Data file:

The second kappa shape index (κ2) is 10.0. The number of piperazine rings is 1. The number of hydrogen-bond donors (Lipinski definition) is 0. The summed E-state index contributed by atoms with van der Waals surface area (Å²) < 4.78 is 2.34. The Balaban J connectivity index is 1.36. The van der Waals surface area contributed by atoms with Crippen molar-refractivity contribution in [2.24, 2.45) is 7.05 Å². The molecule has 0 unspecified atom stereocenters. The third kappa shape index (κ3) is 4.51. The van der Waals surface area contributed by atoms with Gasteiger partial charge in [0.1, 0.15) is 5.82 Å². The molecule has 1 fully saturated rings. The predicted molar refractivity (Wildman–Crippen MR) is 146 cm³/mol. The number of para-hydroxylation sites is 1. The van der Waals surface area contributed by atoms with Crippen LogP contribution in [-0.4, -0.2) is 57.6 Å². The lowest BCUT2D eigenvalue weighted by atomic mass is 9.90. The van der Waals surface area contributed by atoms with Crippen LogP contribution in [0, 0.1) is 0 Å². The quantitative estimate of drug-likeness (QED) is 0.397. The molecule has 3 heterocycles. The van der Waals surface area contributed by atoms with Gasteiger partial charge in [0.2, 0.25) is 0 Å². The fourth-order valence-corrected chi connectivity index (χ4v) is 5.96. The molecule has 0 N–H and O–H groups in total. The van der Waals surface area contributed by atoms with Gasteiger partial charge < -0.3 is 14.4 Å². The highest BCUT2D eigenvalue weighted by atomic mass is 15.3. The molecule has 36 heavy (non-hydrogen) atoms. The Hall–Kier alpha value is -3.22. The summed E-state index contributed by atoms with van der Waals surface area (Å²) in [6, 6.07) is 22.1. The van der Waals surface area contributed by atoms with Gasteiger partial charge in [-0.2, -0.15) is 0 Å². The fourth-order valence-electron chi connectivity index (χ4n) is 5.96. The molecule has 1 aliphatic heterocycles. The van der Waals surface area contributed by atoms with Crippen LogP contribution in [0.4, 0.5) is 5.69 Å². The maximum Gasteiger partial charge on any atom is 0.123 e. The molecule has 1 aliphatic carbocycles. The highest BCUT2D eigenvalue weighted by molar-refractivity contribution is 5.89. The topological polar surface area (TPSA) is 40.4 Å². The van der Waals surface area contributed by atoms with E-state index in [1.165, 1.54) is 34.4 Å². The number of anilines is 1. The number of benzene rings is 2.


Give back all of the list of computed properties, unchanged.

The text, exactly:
The second kappa shape index (κ2) is 10.0. The number of piperazine rings is 1. The number of hydrogen-bond donors (Lipinski definition) is 0. The summed E-state index contributed by atoms with van der Waals surface area (Å²) < 4.78 is 2.34. The Balaban J connectivity index is 1.36. The van der Waals surface area contributed by atoms with Crippen molar-refractivity contribution in [2.24, 2.45) is 7.05 Å². The molecule has 0 unspecified atom stereocenters. The third kappa shape index (κ3) is 4.51. The van der Waals surface area contributed by atoms with Gasteiger partial charge in [0.1, 0.15) is 5.82 Å². The molecule has 1 fully saturated rings. The predicted molar refractivity (Wildman–Crippen MR) is 146 cm³/mol. The number of para-hydroxylation sites is 1. The van der Waals surface area contributed by atoms with Crippen LogP contribution in [-0.4, -0.2) is 57.6 Å². The lowest BCUT2D eigenvalue weighted by atomic mass is 9.90. The van der Waals surface area contributed by atoms with Crippen LogP contribution in [0, 0.1) is 0 Å². The quantitative estimate of drug-likeness (QED) is 0.397. The molecule has 3 heterocycles. The van der Waals surface area contributed by atoms with Gasteiger partial charge in [0.2, 0.25) is 0 Å². The fourth-order valence-corrected chi connectivity index (χ4v) is 5.96. The molecule has 0 N–H and O–H groups in total. The van der Waals surface area contributed by atoms with Gasteiger partial charge < -0.3 is 14.4 Å². The highest BCUT2D eigenvalue weighted by atomic mass is 15.3. The molecule has 36 heavy (non-hydrogen) atoms. The Hall–Kier alpha value is -3.22. The summed E-state index contributed by atoms with van der Waals surface area (Å²) in [6, 6.07) is 22.1. The van der Waals surface area contributed by atoms with Gasteiger partial charge in [-0.2, -0.15) is 0 Å². The fourth-order valence-electron chi connectivity index (χ4n) is 5.96. The molecule has 1 aliphatic heterocycles. The van der Waals surface area contributed by atoms with Crippen LogP contribution in [0.4, 0.5) is 5.69 Å². The maximum Gasteiger partial charge on any atom is 0.123 e. The molecule has 1 aliphatic carbocycles. The highest BCUT2D eigenvalue weighted by molar-refractivity contribution is 5.89. The topological polar surface area (TPSA) is 40.4 Å². The van der Waals surface area contributed by atoms with E-state index in [1.165, 1.54) is 34.4 Å². The number of anilines is 1. The number of benzene rings is 2.